Detroit to Pay Barclays Fee of 1.25 Percent for Loan

Detroit, the biggest U.S. city to file for bankruptcy, agreed to pay Barclays Capital Inc. a 1.25 percent fee to borrow as much as $350 million, according to court records.

The fee will be applied to two sets of notes that the city plans to issue to raise money to bolster public services and buy its way out of interest-rate swap contracts that have cost it $50 million annually.

The city will pay Barclays 1.25 percent of the amount of each set of notes, according to a fee letter filed today in U.S. Bankruptcy Court in Detroit. The exact amount of each set of notes has not yet been set and will depend on the final cost to end the interest-rate swaps.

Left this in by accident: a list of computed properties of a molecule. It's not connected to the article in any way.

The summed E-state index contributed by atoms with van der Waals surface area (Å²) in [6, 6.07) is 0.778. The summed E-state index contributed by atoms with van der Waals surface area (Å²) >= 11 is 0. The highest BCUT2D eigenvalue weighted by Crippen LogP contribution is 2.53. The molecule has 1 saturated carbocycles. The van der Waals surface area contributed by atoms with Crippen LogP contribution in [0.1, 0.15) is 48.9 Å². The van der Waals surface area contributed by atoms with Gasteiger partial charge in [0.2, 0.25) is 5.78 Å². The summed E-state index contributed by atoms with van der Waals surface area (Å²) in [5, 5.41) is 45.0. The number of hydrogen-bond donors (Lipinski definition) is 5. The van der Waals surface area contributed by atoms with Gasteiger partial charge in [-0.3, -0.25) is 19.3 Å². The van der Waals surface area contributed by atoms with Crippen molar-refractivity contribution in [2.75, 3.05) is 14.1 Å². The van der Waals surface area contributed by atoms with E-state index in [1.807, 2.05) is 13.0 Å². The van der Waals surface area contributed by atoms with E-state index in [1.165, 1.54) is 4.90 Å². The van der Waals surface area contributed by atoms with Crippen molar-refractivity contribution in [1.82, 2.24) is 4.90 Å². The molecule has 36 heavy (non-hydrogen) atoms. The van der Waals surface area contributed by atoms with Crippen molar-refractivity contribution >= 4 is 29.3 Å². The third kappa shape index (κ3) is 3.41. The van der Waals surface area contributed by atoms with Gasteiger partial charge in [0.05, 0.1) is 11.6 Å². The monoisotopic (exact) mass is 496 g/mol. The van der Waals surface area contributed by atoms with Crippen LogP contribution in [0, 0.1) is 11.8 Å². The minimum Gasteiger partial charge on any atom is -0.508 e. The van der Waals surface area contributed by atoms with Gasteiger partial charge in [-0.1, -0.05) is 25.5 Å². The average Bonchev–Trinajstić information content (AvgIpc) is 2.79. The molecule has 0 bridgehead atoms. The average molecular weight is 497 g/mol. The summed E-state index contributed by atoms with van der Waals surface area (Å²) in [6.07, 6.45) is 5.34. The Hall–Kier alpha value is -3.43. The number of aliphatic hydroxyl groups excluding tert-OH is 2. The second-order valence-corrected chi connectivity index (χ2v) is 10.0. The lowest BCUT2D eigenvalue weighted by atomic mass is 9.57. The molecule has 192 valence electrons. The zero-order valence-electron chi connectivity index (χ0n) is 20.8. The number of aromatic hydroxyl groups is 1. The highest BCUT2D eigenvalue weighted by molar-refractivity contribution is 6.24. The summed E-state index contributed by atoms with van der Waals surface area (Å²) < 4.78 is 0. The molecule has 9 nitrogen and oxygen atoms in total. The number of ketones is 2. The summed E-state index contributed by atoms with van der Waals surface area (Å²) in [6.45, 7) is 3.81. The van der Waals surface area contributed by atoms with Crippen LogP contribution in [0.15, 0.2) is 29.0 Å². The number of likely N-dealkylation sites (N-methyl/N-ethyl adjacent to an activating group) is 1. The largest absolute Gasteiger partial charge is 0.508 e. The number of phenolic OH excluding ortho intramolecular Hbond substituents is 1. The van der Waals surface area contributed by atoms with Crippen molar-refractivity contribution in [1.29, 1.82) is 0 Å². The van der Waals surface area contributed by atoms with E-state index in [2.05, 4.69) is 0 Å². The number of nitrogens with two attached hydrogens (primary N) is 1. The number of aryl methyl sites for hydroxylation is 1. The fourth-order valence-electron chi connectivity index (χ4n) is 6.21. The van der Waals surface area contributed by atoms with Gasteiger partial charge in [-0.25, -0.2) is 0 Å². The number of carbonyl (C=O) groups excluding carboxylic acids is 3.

U.S. Bankruptcy Judge Steven Rhodes last week denied Detroit’s request to file the letter under seal, saying it would normally be released under Michigan’s Freedom of Information Act. Fee letters are often sealed in corporate bankruptcies.

Detroit filed the biggest municipal bankruptcy in U.S. history in July, saying it couldn’t repay all of its $18 billion in debt and still provide basic services.

The case is In re City of Detroit, 13-bk-53846, U.S. Bankruptcy Court, Eastern District of Michigan (Detroit). For Related News and Information:

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